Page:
xcMembership of a club also enables you to join in local winter cross-country events. If you’re experiencing flashbacks to horrific compulsory cross-country races inflicted on you as a child by teachers embittered after not being allowed to take real subjects…calm down. Breathe deeply. School cross-country may have been an exercise in subterfuge by loafing off whilst maintaining the pretence of actual exercise but you’ll be pleasantly surprised by how enjoyable it is to be an adult representing your club, and it will bring out the inner competitor you never knew existed. The runner from Shelbyville disappearing into the distance is all the encouragement you’ll need to hunt him down like a rabid dog. The club points are yours by right! It’s an affront that they even consider taking them from you, and a winter of good-natured rivalry across muddy fields will build you an impressive base level of fitness. 

Whilst all this may sound appealing in the comfort of a coffee shop, it can be more problematic in the cold light of an even colder day. Don’t delay; start running. Begin as soon as possible. Form the habit when it’s still relatively mild and inviting outside. Look forward to those pre-work jogs with your mates on crisp mornings because soon they will become a part of your routine that you will crave no matter what the arctic winter throws at you.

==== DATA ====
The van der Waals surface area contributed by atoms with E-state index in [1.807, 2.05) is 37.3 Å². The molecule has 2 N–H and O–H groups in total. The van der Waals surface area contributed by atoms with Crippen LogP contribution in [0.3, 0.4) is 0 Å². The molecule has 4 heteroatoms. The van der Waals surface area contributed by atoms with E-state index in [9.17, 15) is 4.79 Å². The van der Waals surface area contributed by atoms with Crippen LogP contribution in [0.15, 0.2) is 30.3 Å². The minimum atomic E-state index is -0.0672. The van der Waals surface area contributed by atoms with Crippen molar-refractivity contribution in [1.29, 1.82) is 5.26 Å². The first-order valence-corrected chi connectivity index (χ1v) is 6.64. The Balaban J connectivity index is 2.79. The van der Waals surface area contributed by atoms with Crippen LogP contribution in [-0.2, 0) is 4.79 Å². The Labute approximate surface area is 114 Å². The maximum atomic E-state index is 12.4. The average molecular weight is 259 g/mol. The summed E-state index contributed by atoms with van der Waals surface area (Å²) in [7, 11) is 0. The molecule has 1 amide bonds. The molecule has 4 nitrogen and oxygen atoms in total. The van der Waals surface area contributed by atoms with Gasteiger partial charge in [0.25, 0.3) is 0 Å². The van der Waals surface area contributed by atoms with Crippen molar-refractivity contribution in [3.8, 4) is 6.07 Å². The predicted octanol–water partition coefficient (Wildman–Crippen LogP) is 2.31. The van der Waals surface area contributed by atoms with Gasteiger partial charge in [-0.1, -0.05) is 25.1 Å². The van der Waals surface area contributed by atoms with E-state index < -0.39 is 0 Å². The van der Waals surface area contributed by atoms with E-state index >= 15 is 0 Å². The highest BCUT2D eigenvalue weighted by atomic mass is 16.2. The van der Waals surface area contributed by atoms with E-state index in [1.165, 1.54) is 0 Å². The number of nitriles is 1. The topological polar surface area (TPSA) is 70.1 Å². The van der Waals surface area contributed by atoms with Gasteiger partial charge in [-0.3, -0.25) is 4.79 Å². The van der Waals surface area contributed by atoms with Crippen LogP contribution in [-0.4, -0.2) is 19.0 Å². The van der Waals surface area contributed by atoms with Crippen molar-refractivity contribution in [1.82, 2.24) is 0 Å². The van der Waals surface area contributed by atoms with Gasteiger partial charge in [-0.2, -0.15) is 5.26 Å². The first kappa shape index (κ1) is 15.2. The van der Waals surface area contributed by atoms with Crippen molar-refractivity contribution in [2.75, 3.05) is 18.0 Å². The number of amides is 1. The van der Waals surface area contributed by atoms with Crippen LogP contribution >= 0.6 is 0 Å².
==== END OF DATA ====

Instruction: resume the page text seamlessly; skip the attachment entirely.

If you need some further motivation then head on over to The National Running Show later this month for advice, products, motivation and to meet some legends of running. I’ll be there too but more in the ‘cautionary tale’ than expert role.

 

 

2018 – Running Recap

2018 is done. I ran a bit and did some races. Some interesting things happened in the world of running. Some were disappointing.

January

It was cold and dark. People ran a lot and posted photos of blackness to prove how early they’d left the house. #darkoutside

February

It was still cold. It became obligatory to photograph your own legs in running shorts to prove how double hard you were. #doublehard

March

It snowed a lot. Many races were cancelled. Some did a great job of it. Some displayed their usual cack handedness.

I got a 3h13 marathon and achieve Good For Age for London. Briefly. Buggers.

April 

yukoBoston Marathon was wetter than an otters pocket. Many runners cried. Yuki Kawauchi didn’t and just smashed out his gazillionth fast marathon and an outright win proving form is temporary but class is permanent.